“The St. Louis region has the geographic advantages of being located in the center of the U.S., the most strategic location on the Mississippi River and at the crossroads of the Class I railroads. But that doesn't always guarantee a supply chain or logistics network will continue to be successful. The secret to success is what we heard today,” said Mary Lamie, Executive Vice President of Multi Modal Enterprises at Bi-State Development. “Someone needs to invest in the infrastructure like the Merchants Bridge or the improvements that include the Build Grant for three ports in two states. Someone needs to take risks. Someone needs to try new routes and try new ways of transporting freight, and a barge designed to specifically carry containerized cargo does just that.”

 

FreightWeekSTL 2021 continues virtually through May 28 and will feature a variety of sessions with industry experts and leaders in freight, logistics and transportation. The week-long event is being delivered by St. Louis Regional Freightway, The Waterways Journal and Bi-State Development. To learn more about FreightWeek STL 2021, visit www.freightweekstl.com.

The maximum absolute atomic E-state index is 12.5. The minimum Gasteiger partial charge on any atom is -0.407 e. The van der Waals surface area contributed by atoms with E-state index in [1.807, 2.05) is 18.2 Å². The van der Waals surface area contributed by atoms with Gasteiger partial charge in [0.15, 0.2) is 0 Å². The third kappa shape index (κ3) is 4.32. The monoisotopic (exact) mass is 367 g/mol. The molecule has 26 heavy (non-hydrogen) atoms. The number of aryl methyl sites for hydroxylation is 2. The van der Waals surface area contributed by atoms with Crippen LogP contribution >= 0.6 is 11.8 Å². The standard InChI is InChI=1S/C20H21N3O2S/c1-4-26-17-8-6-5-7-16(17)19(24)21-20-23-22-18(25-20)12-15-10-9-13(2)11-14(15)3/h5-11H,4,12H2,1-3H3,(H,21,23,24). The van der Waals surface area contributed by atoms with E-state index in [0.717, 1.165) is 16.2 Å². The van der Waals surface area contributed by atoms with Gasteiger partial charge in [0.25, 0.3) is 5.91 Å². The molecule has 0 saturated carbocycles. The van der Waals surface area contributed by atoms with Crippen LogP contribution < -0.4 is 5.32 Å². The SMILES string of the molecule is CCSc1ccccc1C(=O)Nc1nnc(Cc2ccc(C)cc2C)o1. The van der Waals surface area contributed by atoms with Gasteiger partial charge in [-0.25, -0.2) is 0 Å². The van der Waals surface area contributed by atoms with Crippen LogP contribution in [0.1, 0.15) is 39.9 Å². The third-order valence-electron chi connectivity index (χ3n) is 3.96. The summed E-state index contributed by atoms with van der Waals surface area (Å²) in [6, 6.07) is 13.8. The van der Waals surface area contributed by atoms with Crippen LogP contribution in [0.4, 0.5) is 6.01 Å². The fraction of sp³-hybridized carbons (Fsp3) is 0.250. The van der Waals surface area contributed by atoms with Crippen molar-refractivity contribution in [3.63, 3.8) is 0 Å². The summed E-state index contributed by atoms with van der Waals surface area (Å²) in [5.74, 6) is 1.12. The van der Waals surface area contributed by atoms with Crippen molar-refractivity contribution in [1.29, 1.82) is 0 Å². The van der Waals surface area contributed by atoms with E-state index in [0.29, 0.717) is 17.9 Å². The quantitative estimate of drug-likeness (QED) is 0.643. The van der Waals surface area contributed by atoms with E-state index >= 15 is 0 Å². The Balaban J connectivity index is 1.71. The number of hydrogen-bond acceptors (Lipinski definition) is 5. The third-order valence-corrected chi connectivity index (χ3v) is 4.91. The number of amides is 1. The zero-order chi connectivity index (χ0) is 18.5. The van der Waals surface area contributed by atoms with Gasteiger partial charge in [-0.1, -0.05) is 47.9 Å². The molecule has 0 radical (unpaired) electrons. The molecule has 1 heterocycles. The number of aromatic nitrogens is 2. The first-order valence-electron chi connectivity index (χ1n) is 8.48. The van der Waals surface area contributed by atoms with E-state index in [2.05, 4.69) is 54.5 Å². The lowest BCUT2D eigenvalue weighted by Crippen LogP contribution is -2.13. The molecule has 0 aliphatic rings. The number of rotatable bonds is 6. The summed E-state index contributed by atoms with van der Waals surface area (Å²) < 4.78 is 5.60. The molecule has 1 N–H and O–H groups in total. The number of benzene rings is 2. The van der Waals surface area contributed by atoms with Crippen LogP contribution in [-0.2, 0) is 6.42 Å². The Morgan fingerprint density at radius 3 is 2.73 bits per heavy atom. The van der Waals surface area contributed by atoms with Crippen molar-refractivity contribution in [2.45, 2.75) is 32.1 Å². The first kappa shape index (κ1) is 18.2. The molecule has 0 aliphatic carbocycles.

About St. Louis Regional Freightway

The St. Louis Regional Freightway is a Bi-State Development enterprise formed to create a regional freight district and comprehensive authority for freight operations and opportunities within eight counties in Illinois and Missouri which comprise the St. Louis metropolitan area. Public sector and private industry businesses are partnering with the St. Louis Regional Freightway to establish the bi-state region as one of the premier multimodal freight hubs and distribution centers in the United States through marketing, public advocacy, and freight and infrastructure development. To learn more, visit thefreightway.com.